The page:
Background and Details of the Change:
The Internal Revenue Service (IRS) released its defined contribution plan limits for 2017, along with certain other pension and retirement plan limits. Although some compensation limits increased for 2017, employee contribution limits remain unchanged.
Here is a summary of the limits that have changed:
- The limit on the annual benefit under a defined benefit plan under Section 415(b)(1)(A) is increased from $210,000 to $215,000
- The annual limit on the amount of compensation that can be "taken into account" under section 401(a)(17) pertaining to 401(k) plans increases to $270,000 (from $265,000).
- The limit on annual additions to defined contribution plans increases to $54,000 (from $53,000).
- The limitation concerning the definition of "key employee" in a top-heavy plan increases to $175,000 (from $170,000).
Here is a list of the limits that remain unchanged:
- The limitation on the exclusion for elective deferrals to §401(k) and §403(b) plans remains unchanged at $18,000.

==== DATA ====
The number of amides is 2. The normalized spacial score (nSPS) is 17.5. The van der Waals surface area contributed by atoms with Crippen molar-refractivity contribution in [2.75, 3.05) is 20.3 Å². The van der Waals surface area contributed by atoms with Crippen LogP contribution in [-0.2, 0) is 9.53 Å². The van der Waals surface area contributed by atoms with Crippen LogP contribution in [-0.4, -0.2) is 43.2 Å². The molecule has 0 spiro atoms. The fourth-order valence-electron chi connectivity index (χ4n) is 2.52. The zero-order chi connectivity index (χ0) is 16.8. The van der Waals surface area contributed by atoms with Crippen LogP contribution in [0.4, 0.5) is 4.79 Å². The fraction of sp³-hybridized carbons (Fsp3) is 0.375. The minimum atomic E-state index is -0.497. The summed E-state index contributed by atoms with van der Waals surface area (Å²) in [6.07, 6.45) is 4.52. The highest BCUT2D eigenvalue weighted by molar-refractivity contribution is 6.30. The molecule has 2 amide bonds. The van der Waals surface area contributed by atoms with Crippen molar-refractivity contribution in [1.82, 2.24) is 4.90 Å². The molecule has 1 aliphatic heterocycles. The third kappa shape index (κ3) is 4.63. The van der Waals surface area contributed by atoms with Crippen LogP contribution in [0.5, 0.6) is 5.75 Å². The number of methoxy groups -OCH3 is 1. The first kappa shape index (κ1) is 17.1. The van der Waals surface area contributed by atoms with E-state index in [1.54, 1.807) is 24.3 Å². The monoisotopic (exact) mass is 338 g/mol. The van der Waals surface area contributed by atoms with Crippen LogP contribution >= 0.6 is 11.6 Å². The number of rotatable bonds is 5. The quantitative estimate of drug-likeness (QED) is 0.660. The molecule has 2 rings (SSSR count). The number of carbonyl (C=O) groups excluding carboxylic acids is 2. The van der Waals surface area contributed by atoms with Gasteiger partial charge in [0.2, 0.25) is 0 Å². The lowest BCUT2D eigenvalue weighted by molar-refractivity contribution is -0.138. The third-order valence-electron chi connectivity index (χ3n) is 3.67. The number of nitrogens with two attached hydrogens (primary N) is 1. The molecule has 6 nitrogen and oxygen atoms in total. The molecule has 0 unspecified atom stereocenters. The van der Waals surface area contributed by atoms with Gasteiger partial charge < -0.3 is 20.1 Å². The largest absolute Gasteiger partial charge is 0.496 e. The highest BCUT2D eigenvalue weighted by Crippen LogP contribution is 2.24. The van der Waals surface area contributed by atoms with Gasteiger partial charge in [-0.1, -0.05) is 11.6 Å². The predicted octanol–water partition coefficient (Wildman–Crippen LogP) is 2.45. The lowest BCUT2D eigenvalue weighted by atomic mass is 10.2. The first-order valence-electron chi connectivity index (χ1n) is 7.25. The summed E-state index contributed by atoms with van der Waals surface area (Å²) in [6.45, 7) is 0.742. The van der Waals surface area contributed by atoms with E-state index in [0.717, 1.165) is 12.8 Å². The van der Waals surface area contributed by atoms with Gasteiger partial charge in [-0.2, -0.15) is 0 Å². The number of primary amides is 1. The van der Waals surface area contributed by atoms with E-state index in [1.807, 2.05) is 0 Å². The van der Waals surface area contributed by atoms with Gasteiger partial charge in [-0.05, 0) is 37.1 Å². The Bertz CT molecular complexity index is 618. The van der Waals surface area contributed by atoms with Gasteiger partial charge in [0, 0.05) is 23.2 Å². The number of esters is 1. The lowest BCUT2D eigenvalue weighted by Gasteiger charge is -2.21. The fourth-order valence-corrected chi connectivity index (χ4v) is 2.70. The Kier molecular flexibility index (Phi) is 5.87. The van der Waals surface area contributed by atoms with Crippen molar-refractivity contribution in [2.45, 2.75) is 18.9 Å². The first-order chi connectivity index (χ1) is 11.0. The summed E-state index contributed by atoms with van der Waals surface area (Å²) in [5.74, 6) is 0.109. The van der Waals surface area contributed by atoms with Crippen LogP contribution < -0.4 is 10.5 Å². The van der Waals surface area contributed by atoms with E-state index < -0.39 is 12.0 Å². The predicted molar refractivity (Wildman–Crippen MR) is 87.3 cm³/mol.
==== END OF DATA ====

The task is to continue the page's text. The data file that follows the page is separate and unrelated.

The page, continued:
- The compensation amount regarding elective deferrals to SIMPLE retirement accounts remains unchanged at $12,500.
- The limitation concerning elective deferrals to §457 plans of state and local governments and tax-exempt organizations remains unchanged at $18,000.
- The limitation for catch-up contributions to §401(k), 403(b), and 457(b) plans for individuals age 50 or over remains unchanged at $6,000
- The limitation under for catch-up contributions to an employer's SIMPLE plan for individuals age 50 or over remains unchanged at $3,000.
- The limitation used in the definition of "highly compensated employee" remains unchanged at $120,000.
- The compensation amount under §408(k)(2)(C) regarding simplified employee pensions (SEPs) remains unchanged at $600.
General Impact to Employers:
Employers should review their processes and systems to ensure compliance with the new limit.
For more information, please reference:
Section 415 of the Internal Revenue Code